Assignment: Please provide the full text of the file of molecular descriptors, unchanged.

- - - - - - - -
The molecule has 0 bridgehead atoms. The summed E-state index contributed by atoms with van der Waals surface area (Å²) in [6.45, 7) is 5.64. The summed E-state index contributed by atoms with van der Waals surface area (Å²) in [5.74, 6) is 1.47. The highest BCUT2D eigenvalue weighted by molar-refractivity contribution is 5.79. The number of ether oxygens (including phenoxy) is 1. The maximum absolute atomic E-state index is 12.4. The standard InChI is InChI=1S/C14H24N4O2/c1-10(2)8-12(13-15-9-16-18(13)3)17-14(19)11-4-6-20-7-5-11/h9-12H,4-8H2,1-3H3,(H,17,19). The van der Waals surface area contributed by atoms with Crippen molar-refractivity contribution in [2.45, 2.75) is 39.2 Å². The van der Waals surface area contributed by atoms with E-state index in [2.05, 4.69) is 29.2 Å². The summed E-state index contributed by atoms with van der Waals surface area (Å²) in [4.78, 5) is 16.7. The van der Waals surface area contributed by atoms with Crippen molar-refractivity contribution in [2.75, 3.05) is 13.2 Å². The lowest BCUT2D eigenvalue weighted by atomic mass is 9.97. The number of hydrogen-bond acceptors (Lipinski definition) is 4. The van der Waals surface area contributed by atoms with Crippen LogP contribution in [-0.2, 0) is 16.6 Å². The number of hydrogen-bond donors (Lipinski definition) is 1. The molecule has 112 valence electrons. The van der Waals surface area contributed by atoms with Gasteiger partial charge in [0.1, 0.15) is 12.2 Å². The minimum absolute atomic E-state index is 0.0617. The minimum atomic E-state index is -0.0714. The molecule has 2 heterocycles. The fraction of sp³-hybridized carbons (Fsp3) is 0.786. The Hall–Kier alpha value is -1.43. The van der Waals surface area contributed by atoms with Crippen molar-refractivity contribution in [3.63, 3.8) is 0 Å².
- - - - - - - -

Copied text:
The molecule has 0 bridgehead atoms. The summed E-state index contributed by atoms with van der Waals surface area (Å²) in [6.45, 7) is 5.64. The summed E-state index contributed by atoms with van der Waals surface area (Å²) in [5.74, 6) is 1.47. The highest BCUT2D eigenvalue weighted by molar-refractivity contribution is 5.79. The number of ether oxygens (including phenoxy) is 1. The maximum absolute atomic E-state index is 12.4. The standard InChI is InChI=1S/C14H24N4O2/c1-10(2)8-12(13-15-9-16-18(13)3)17-14(19)11-4-6-20-7-5-11/h9-12H,4-8H2,1-3H3,(H,17,19). The van der Waals surface area contributed by atoms with Crippen molar-refractivity contribution in [2.45, 2.75) is 39.2 Å². The van der Waals surface area contributed by atoms with E-state index in [2.05, 4.69) is 29.2 Å². The summed E-state index contributed by atoms with van der Waals surface area (Å²) in [4.78, 5) is 16.7. The van der Waals surface area contributed by atoms with Crippen molar-refractivity contribution in [2.75, 3.05) is 13.2 Å². The lowest BCUT2D eigenvalue weighted by atomic mass is 9.97. The number of hydrogen-bond acceptors (Lipinski definition) is 4. The van der Waals surface area contributed by atoms with Crippen LogP contribution in [-0.2, 0) is 16.6 Å². The number of hydrogen-bond donors (Lipinski definition) is 1. The molecule has 112 valence electrons. The van der Waals surface area contributed by atoms with Gasteiger partial charge in [0.1, 0.15) is 12.2 Å². The minimum absolute atomic E-state index is 0.0617. The minimum atomic E-state index is -0.0714. The molecule has 2 heterocycles. The fraction of sp³-hybridized carbons (Fsp3) is 0.786. The Hall–Kier alpha value is -1.43. The van der Waals surface area contributed by atoms with Crippen molar-refractivity contribution in [3.63, 3.8) is 0 Å².